What’s at stake for Ankara-Tehran ties?

Sinem Cengiz

THE relations between two major non-Arab countries, Turkey and Iran, in the Middle East have deep historical roots and since the 1639 Treaty of Qasr-e-Shirin, the two countries have maintained these ties. Throughout the history, Turkish-Iranian relations have had their ups and downs both due to their enduring geostrategic and ideological rivalry and occasional alliances when it came to the developments regarding the balance of power in the region.
It wouldn’t be wrong to describe the complex nature of relations between the two neighbours as a form of “tacit tension” i.e. both countries have serious disagreements in the region; yet are careful not to allow these differences affect bilateral relations mainly due to the convergence of economic and strategic interests.
Up until the Arab Spring in 2011, both countries were able to manage elements of cooperation and competition in their relationship. However, with the Arab Spring, differences between Ankara and Tehran increased as they interpreted the regional developments from very divergent views and threw their support behind rival groups in the region.
Needless to say, the ongoing war in Syria, the chaotic situation in Iraq, the emergence of Daesh and the conflict in Yemen have caused periodic crisis between Turkey and Iran. The post-Arab Spring era has further complicated the relations and limited the area of cooperation as the threat perception of the two countries in Syria and Iraq intensified. While Turkey backs Free Syrian Army that is fighting the brutal regime of Bashar Assad in Syria, Iran throws its full support behind the regime by sending its troops to Syria to fight against Turkish-supported opposition groups.
Besides Syria, another issue that brings Turkey and Iran at loggerheads is Iraq, where both countries are competing for political influence. Particularly, the ongoing battle of Mosul against Daesh is a concern for both countries as Turkey and Iran support different groups here as well. Turkey gives support to Kurdish Peshmerga forces loyal to Kurdistan Regional Government (KRG) and Sunni Arab tribes, Ninova Volunteers, while Iran supports Shiite forces — Hashd Al-Shaabi. We see that there are several official visits taking place between both sides and the two countries are enjoying good economic ties; but behind closed doors, it is not a secret that the atmosphere does not seem sincere between the two states. However, we could say that the two countries, for time being, seems to “agree to disagree” on their perception toward developments in Syria and Iraq. Not only for the sake of economic and energy concerns, the threat emerging from Daesh and Kurdish separatism issue brings the two uneasy neighbors back on same page.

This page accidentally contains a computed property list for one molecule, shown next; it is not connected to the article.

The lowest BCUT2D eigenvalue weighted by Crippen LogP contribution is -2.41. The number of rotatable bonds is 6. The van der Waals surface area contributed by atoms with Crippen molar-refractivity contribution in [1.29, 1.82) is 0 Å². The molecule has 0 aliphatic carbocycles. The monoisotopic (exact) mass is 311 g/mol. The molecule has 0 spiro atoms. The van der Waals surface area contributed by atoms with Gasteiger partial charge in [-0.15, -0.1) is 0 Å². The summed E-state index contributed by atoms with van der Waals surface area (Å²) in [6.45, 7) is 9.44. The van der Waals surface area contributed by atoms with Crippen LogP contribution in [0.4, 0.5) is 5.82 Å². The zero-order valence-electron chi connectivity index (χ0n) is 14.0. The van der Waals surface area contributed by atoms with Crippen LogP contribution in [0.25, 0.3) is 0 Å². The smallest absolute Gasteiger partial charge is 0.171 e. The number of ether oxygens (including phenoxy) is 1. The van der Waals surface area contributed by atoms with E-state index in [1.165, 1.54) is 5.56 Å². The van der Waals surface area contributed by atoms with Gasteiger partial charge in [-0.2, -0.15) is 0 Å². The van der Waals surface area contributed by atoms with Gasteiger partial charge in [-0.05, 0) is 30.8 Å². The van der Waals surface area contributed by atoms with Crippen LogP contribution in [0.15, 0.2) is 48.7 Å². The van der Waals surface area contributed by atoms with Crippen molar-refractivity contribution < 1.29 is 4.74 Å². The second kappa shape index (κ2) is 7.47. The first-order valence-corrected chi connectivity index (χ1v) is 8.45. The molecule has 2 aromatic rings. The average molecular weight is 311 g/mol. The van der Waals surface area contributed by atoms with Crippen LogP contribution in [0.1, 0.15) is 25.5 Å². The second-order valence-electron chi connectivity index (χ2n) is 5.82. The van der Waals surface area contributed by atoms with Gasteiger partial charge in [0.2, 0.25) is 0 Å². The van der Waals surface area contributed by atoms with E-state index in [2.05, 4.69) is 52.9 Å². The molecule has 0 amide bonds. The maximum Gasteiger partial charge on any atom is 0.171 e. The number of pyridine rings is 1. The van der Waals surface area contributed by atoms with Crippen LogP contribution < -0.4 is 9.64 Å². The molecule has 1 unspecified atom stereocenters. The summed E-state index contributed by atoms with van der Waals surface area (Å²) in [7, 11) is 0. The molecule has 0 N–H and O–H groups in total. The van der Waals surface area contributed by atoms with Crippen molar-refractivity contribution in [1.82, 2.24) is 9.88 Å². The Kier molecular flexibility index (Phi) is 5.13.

While Turkey carries out its fight against Daesh in Syria, there are also groups (mainly Kurdish) from Iran that carry out a fight against Daesh in Iraq. Second reason is Kurdish separatism that pushes Tehran and Ankara for cooperation against a common threat. Both Turkey and Iran are aware of the fact that the separatism efforts have increased at a time when the region is experiencing political turmoil. As the Middle East is going through extraordinary days, Turkey and Iran are concerned that this situation may flare up the Kurdish idea for independence.
—The writer is a Turkish political analyst who specialises mainly on issues regarding Turkey’s relations with the Middle East. Courtesy: Arab News

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